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Should Biden Really Be Begging Saudi Arabia and Venezuela for Oil?

In the short term, there may be little choice in the matter. But it’s bad environmentally—and politically, if they don’t budge.

Vice President Biden and Saudi Foreign Minister Prince Saud al-Faisal
AFP/Getty Images
In 2011, then–Vice President Biden met with the late Saudi Foreign Minister Prince Saud Al Faisal (second from right) in Riyadh.

After Iraq invaded Kuwait in 1990, Secretary of State James Baker made an explicit argument for why the United States had a vital interest in reversing the conquest, by force if necessary. “If you want to sum it up in one word, it’s jobs,” he said. “An economic recession worldwide, caused by the control by one nation—one dictator if you will—of the West’s economic lifeline, will result in the loss of jobs for American citizens.”

Policymakers are rarely so blunt about the role that oil plays in the country’s geopolitical decision-making. (Baker later lamented that his admission “got a lot of attention and flack.”) But the U.S. economy’s reliance on natural resources controlled by repressive regimes has been a problem for decades—and it continues to be. Even as Western countries imposed harsh sanctions on Russia for its invasion of Ukraine in February and early March, they continued to pay huge sums to Moscow for its oil and gas. On March 8, Joe Biden finally announced that the U.S. would ban Russian energy imports. The president prepared the public for what is to come. “Defending freedom is going to cost,” he said. That’s especially true because gas prices were already at record highs before his announcement. “I’m going to do everything I can to minimize Putin’s price hike here at home.”

“Everything” includes urging Saudi Arabia, the United Arab Emirates, and—more surprisinglyVenezuela to increase gas exports to lower prices in the U.S. During the 2020 presidential campaign, Biden said there was “very little social redeeming value in the present government in Saudi Arabia” and promised to “make them a pariah.” On March 7, press secretary Jan Psaki said he stood by those words. But reports have surfaced of White House officials planning a trip to Riyadh, which follows a visit there last month by members of the National Security Council and the State Department and a phone call between Biden and Saudi King Salman bin Abdulaziz Al Saud, in which the two discussed oil supplies. Last year, the administration hosted a senior Saudi figure in Washington and gave him the royal treatment.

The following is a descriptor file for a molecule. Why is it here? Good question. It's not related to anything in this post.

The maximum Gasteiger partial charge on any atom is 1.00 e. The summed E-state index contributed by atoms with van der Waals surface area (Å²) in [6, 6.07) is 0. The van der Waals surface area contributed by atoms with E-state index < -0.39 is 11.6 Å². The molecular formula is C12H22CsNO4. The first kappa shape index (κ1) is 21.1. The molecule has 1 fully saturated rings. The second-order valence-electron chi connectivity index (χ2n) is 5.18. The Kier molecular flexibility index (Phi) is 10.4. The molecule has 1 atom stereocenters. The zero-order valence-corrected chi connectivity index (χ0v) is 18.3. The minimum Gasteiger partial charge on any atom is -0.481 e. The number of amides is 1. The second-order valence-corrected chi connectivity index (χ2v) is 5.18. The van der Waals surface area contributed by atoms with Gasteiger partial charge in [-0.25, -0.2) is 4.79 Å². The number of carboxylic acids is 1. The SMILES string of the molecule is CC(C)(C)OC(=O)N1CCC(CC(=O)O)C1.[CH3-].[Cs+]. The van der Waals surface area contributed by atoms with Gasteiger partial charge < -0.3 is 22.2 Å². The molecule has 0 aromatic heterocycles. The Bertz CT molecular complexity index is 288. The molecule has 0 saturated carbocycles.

So far, the Saudis have refused to budge, weighing their relationship with the U.S. against their friendship with Russia. The two countries together lead the world’s oil cartel, OPEC. And in late February, the United Arab Emirates abstained from a United Nations Security Council resolution that would have condemned Russia’s invasion of Ukraine. “What’s new is the shift in policy in the Gulf States being publicly willing not to support U.S. policy,” says Annelle Sheline, a fellow with the Baker Institute Center for the Middle East at Rice University. Reports even surfaced this week of Saudi and UAE leaders refusing to take Biden’s phone calls, although administration officials have said the incident was mischaracterized in the press. Still, “it’s pretty unprecedented,” said Sheline.